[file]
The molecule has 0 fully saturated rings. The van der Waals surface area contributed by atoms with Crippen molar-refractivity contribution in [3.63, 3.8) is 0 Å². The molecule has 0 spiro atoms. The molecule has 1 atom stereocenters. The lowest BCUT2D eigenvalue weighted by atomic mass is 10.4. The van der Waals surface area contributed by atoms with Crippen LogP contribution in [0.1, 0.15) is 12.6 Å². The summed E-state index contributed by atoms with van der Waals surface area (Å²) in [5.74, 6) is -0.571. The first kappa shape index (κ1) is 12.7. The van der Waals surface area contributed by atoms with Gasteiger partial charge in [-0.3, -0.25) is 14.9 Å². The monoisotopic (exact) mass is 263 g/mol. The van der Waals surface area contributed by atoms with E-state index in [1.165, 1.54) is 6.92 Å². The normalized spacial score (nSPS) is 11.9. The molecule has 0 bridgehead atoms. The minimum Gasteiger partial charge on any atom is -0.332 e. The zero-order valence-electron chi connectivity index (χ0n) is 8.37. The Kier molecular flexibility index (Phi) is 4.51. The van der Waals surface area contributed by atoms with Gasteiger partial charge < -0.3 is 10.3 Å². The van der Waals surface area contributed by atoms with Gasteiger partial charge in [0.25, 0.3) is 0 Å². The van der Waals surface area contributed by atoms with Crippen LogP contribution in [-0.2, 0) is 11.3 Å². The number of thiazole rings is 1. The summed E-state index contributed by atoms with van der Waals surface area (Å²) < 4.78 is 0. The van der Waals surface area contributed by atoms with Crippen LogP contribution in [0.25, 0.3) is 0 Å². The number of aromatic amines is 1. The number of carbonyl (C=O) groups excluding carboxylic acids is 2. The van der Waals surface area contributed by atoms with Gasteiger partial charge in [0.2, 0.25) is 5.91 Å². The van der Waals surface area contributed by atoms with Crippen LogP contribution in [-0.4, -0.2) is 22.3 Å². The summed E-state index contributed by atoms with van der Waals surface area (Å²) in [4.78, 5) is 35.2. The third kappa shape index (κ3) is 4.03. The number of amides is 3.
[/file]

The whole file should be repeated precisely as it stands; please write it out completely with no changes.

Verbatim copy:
The molecule has 0 fully saturated rings. The van der Waals surface area contributed by atoms with Crippen molar-refractivity contribution in [3.63, 3.8) is 0 Å². The molecule has 0 spiro atoms. The molecule has 1 atom stereocenters. The lowest BCUT2D eigenvalue weighted by atomic mass is 10.4. The van der Waals surface area contributed by atoms with Crippen LogP contribution in [0.1, 0.15) is 12.6 Å². The summed E-state index contributed by atoms with van der Waals surface area (Å²) in [5.74, 6) is -0.571. The first kappa shape index (κ1) is 12.7. The van der Waals surface area contributed by atoms with Gasteiger partial charge in [-0.3, -0.25) is 14.9 Å². The monoisotopic (exact) mass is 263 g/mol. The van der Waals surface area contributed by atoms with E-state index in [1.165, 1.54) is 6.92 Å². The normalized spacial score (nSPS) is 11.9. The molecule has 0 bridgehead atoms. The minimum Gasteiger partial charge on any atom is -0.332 e. The zero-order valence-electron chi connectivity index (χ0n) is 8.37. The Kier molecular flexibility index (Phi) is 4.51. The van der Waals surface area contributed by atoms with Gasteiger partial charge < -0.3 is 10.3 Å². The van der Waals surface area contributed by atoms with Gasteiger partial charge in [0.25, 0.3) is 0 Å². The van der Waals surface area contributed by atoms with Crippen LogP contribution in [-0.2, 0) is 11.3 Å². The number of thiazole rings is 1. The summed E-state index contributed by atoms with van der Waals surface area (Å²) < 4.78 is 0. The van der Waals surface area contributed by atoms with Crippen LogP contribution in [0.25, 0.3) is 0 Å². The number of aromatic amines is 1. The number of carbonyl (C=O) groups excluding carboxylic acids is 2. The van der Waals surface area contributed by atoms with Gasteiger partial charge in [0.2, 0.25) is 5.91 Å². The van der Waals surface area contributed by atoms with Crippen LogP contribution in [-0.4, -0.2) is 22.3 Å². The summed E-state index contributed by atoms with van der Waals surface area (Å²) in [4.78, 5) is 35.2. The third kappa shape index (κ3) is 4.03. The number of amides is 3.